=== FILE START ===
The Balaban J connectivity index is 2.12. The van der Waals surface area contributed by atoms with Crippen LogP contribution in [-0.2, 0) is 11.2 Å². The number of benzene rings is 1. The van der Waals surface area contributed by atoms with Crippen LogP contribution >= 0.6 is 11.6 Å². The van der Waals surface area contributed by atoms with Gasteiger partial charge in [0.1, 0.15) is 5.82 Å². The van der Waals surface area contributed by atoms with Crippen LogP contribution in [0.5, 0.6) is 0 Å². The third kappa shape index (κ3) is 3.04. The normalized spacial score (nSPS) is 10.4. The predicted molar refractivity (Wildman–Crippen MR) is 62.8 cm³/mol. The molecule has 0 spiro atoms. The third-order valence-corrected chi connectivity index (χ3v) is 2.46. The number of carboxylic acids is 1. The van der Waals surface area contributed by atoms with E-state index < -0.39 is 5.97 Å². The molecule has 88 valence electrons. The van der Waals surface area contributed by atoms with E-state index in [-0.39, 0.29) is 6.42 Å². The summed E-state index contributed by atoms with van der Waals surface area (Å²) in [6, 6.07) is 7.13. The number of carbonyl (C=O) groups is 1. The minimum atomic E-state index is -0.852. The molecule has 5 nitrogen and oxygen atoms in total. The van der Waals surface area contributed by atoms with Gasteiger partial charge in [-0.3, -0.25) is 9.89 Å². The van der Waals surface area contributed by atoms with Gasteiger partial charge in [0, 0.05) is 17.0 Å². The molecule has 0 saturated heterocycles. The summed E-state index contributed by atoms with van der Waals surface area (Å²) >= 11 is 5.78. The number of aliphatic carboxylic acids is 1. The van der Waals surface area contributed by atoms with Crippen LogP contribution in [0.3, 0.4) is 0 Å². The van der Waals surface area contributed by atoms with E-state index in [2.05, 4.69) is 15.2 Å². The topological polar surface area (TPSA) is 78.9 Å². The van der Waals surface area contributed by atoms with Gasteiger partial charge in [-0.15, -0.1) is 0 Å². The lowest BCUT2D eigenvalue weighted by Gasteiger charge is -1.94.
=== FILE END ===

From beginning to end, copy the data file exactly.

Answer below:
The Balaban J connectivity index is 2.12. The van der Waals surface area contributed by atoms with Crippen LogP contribution in [-0.2, 0) is 11.2 Å². The number of benzene rings is 1. The van der Waals surface area contributed by atoms with Crippen LogP contribution >= 0.6 is 11.6 Å². The van der Waals surface area contributed by atoms with Gasteiger partial charge in [0.1, 0.15) is 5.82 Å². The van der Waals surface area contributed by atoms with Crippen LogP contribution in [0.5, 0.6) is 0 Å². The third kappa shape index (κ3) is 3.04. The normalized spacial score (nSPS) is 10.4. The predicted molar refractivity (Wildman–Crippen MR) is 62.8 cm³/mol. The molecule has 0 spiro atoms. The third-order valence-corrected chi connectivity index (χ3v) is 2.46. The number of carboxylic acids is 1. The van der Waals surface area contributed by atoms with E-state index < -0.39 is 5.97 Å². The molecule has 88 valence electrons. The van der Waals surface area contributed by atoms with E-state index in [-0.39, 0.29) is 6.42 Å². The summed E-state index contributed by atoms with van der Waals surface area (Å²) in [6, 6.07) is 7.13. The number of carbonyl (C=O) groups is 1. The minimum atomic E-state index is -0.852. The molecule has 5 nitrogen and oxygen atoms in total. The van der Waals surface area contributed by atoms with Gasteiger partial charge in [-0.3, -0.25) is 9.89 Å². The van der Waals surface area contributed by atoms with Gasteiger partial charge in [0, 0.05) is 17.0 Å². The molecule has 0 saturated heterocycles. The summed E-state index contributed by atoms with van der Waals surface area (Å²) >= 11 is 5.78. The number of aliphatic carboxylic acids is 1. The van der Waals surface area contributed by atoms with Crippen LogP contribution in [0.3, 0.4) is 0 Å². The van der Waals surface area contributed by atoms with E-state index in [2.05, 4.69) is 15.2 Å². The topological polar surface area (TPSA) is 78.9 Å². The van der Waals surface area contributed by atoms with Gasteiger partial charge in [-0.15, -0.1) is 0 Å². The lowest BCUT2D eigenvalue weighted by Gasteiger charge is -1.94.